Records sent flying in 27th year
AFTER 307 missions, the WestpacLife Saver Rescue Helicopter is winding up another successful year providing a vital lifesaving service to Northern Rivers residents.
General manager Kris Beavis said two of this year’s special highlights were the 6000th mission, completed in November, and the record-breaking 19 missions flown over six days during the May floods.
He also said the service’s financial position was looking good and it was full steam ahead for 2010.
Several key changes have been made to improve the service.
“We’ve implemented a new response system through the Ambulance Service’s Rapid Trauma Launch Centre in Sydney, where we now launch before the details are confirmed so the aircraft is in the air and on the way to the scene muchfaster than in the past,” he said.
“Another improvement for theservice is we now have an ambulance paramedic and a registrar doctorstationed at the base.
“This further speeds our response times as we don’t have to wait for clinical staff to arrive for a mission, and it also means we can now administer a higher level of clinical support in the field.”
The May floods provided a great example of the level of efficiency and professionalism of the crew.
As Mr Beavis explained, the service usually flies only one mission a day.
“To then fly three missions a day without incident in extreme flying conditions demonstrates the service’s true capacity and capability when called on in a crisis,” he said.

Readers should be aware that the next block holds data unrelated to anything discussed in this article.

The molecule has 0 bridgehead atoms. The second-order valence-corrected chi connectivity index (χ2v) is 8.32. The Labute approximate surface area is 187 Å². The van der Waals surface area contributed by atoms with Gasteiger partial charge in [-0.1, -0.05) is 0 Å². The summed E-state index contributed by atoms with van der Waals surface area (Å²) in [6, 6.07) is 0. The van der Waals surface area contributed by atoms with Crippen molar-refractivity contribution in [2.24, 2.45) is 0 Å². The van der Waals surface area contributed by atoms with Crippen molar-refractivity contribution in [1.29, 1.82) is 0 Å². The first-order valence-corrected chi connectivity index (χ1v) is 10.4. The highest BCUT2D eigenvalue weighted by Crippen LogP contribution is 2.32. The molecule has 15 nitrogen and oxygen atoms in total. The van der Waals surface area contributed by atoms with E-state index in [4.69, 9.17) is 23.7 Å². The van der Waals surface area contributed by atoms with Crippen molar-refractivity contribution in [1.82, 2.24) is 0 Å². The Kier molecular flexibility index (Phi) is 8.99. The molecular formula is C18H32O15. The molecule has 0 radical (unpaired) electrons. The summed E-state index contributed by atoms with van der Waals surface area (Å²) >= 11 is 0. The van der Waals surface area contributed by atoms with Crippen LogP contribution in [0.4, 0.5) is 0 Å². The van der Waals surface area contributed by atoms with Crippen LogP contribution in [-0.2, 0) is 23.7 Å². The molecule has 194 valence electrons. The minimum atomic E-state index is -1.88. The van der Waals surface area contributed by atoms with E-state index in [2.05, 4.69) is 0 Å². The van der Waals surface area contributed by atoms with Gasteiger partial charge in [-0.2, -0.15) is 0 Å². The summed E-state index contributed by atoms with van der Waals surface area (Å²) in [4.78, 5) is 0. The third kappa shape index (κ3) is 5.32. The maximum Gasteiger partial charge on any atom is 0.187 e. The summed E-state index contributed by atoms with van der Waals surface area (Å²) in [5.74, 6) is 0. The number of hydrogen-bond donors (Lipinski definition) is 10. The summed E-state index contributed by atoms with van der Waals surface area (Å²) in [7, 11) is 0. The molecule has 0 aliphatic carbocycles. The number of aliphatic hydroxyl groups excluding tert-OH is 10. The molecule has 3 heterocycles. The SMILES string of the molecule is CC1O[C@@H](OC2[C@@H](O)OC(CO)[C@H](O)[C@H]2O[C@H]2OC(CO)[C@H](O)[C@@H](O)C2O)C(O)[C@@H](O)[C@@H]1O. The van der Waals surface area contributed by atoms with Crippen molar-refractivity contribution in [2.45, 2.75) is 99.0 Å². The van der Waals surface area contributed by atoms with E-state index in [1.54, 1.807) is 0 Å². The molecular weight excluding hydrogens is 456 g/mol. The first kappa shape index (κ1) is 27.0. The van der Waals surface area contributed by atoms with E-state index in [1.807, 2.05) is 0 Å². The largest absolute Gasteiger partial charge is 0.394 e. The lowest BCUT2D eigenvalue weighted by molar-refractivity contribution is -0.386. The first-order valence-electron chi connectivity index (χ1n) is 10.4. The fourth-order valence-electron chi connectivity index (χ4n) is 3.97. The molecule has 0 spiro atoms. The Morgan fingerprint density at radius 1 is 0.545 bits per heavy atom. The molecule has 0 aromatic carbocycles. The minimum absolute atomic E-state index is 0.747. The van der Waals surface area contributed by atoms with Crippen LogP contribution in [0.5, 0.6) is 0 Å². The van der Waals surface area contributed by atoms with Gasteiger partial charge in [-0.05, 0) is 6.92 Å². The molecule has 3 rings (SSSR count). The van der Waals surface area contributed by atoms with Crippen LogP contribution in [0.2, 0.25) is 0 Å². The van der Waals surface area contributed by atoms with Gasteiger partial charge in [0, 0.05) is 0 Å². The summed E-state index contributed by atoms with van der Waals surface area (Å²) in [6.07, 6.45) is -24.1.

“And our 6000th mission waspretty special. We were flying apatient with a cardiac condition to Brisbane for emergency surgery which saved his life.
“Two weeks later he walked back into the base to thanks us. He told us he had been thinking about the value of the service and had actually been planning a fundraiser before his emergency.
“He told us that he didn’t know anyone who wasn’t touched by the service in some way, whether themselves or family or friends.”
Where some in the past have doubted the region’s ability to support a helicopter rescue service, 27 years later it has become an essential service we simply could not live without – thanks to the untiring support of countless volunteers and the generosity oflocal businesses and the community.
The service costs $6 million a year to run and currently only 40 per cent of funding is provided by the State Government.
The remaining shortfall of 60pc is provided by major sponsors and the community through fundraising activities.
“Really, without them we don’t function. We simply couldn’t survive without that continued support of business and the community,” Mr Beavis said. “There are a lot of other worthwhile charities out there, but people recognise the need for the service. It just takes that one accident or emergency for any of us to need it.
“People contribute in many ways. Whether working for our fundraising team or just helping out. We’ve got a builder who comes down to carry out work for us and an IT guy who works on our computers.
“We can match nearly any skill to tasks needing to be done.
“We’ve also opened op shops in Grafton and Coffs Harbour.”
The other key strength of the service, according to Mr Beavis, is the staff – past and present.
“It’s great to have a big shiny helicopter, but that is no use to the community without the right people to run it,” he said.